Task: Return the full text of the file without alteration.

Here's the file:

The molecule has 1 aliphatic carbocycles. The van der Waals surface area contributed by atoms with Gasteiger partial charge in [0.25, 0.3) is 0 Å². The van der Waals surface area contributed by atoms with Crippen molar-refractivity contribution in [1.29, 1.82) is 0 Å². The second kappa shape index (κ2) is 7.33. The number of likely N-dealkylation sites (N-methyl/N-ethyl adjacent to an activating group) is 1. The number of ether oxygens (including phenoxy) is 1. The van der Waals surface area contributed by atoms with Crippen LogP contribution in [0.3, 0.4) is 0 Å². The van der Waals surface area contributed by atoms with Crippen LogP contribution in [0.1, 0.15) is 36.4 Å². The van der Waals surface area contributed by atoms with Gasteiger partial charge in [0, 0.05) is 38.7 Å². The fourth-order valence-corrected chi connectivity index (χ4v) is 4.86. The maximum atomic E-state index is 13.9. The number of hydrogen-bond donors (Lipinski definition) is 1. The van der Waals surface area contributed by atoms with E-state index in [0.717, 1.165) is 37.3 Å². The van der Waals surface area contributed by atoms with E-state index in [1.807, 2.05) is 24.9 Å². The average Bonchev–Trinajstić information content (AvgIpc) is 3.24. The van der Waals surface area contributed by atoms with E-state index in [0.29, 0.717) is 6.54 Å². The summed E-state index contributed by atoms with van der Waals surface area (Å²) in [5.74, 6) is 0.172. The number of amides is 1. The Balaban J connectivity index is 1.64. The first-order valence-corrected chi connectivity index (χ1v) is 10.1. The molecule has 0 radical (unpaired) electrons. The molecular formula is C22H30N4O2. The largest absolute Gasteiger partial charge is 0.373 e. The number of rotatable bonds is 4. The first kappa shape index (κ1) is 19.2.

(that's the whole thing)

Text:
The molecule has 1 aliphatic carbocycles. The van der Waals surface area contributed by atoms with Gasteiger partial charge in [0.25, 0.3) is 0 Å². The van der Waals surface area contributed by atoms with Crippen molar-refractivity contribution in [1.29, 1.82) is 0 Å². The second kappa shape index (κ2) is 7.33. The number of likely N-dealkylation sites (N-methyl/N-ethyl adjacent to an activating group) is 1. The number of ether oxygens (including phenoxy) is 1. The van der Waals surface area contributed by atoms with Crippen LogP contribution in [0.3, 0.4) is 0 Å². The van der Waals surface area contributed by atoms with Crippen LogP contribution in [0.1, 0.15) is 36.4 Å². The van der Waals surface area contributed by atoms with Gasteiger partial charge in [0, 0.05) is 38.7 Å². The fourth-order valence-corrected chi connectivity index (χ4v) is 4.86. The maximum atomic E-state index is 13.9. The number of hydrogen-bond donors (Lipinski definition) is 1. The van der Waals surface area contributed by atoms with E-state index in [0.717, 1.165) is 37.3 Å². The van der Waals surface area contributed by atoms with E-state index in [1.807, 2.05) is 24.9 Å². The average Bonchev–Trinajstić information content (AvgIpc) is 3.24. The van der Waals surface area contributed by atoms with E-state index in [0.29, 0.717) is 6.54 Å². The summed E-state index contributed by atoms with van der Waals surface area (Å²) in [5.74, 6) is 0.172. The number of amides is 1. The Balaban J connectivity index is 1.64. The first-order valence-corrected chi connectivity index (χ1v) is 10.1. The molecule has 0 radical (unpaired) electrons. The molecular formula is C22H30N4O2. The largest absolute Gasteiger partial charge is 0.373 e. The number of rotatable bonds is 4. The first kappa shape index (κ1) is 19.2.